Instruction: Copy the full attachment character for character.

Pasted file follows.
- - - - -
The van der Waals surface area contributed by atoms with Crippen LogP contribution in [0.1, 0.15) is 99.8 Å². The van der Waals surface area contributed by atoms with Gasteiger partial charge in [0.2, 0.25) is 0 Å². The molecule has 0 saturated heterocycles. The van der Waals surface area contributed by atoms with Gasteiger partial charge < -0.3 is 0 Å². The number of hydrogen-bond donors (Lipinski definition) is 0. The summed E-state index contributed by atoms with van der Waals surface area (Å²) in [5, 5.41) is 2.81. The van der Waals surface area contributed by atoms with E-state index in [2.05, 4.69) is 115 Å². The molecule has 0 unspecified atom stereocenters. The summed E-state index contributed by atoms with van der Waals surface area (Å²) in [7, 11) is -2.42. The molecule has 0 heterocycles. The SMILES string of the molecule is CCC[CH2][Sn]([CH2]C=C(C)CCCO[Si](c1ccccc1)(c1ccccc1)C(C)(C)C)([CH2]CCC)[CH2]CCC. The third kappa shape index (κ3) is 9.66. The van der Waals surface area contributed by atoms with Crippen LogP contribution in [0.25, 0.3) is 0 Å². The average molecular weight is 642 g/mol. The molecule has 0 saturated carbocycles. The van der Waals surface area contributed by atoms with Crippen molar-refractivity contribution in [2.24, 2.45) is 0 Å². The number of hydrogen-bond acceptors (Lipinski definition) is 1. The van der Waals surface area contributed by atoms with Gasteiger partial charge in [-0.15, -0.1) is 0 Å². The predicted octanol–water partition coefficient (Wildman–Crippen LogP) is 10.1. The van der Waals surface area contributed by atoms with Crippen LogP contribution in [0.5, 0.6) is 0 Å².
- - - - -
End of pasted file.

The van der Waals surface area contributed by atoms with Crippen LogP contribution in [0.1, 0.15) is 99.8 Å². The van der Waals surface area contributed by atoms with Gasteiger partial charge in [0.2, 0.25) is 0 Å². The molecule has 0 saturated heterocycles. The van der Waals surface area contributed by atoms with Gasteiger partial charge < -0.3 is 0 Å². The number of hydrogen-bond donors (Lipinski definition) is 0. The summed E-state index contributed by atoms with van der Waals surface area (Å²) in [5, 5.41) is 2.81. The van der Waals surface area contributed by atoms with E-state index in [2.05, 4.69) is 115 Å². The molecule has 0 unspecified atom stereocenters. The summed E-state index contributed by atoms with van der Waals surface area (Å²) in [7, 11) is -2.42. The molecule has 0 heterocycles. The SMILES string of the molecule is CCC[CH2][Sn]([CH2]C=C(C)CCCO[Si](c1ccccc1)(c1ccccc1)C(C)(C)C)([CH2]CCC)[CH2]CCC. The third kappa shape index (κ3) is 9.66. The van der Waals surface area contributed by atoms with Crippen LogP contribution in [0.25, 0.3) is 0 Å². The average molecular weight is 642 g/mol. The molecule has 0 saturated carbocycles. The van der Waals surface area contributed by atoms with Crippen molar-refractivity contribution in [2.24, 2.45) is 0 Å². The number of hydrogen-bond acceptors (Lipinski definition) is 1. The van der Waals surface area contributed by atoms with Gasteiger partial charge in [-0.15, -0.1) is 0 Å². The predicted octanol–water partition coefficient (Wildman–Crippen LogP) is 10.1. The van der Waals surface area contributed by atoms with Crippen LogP contribution in [0.5, 0.6) is 0 Å².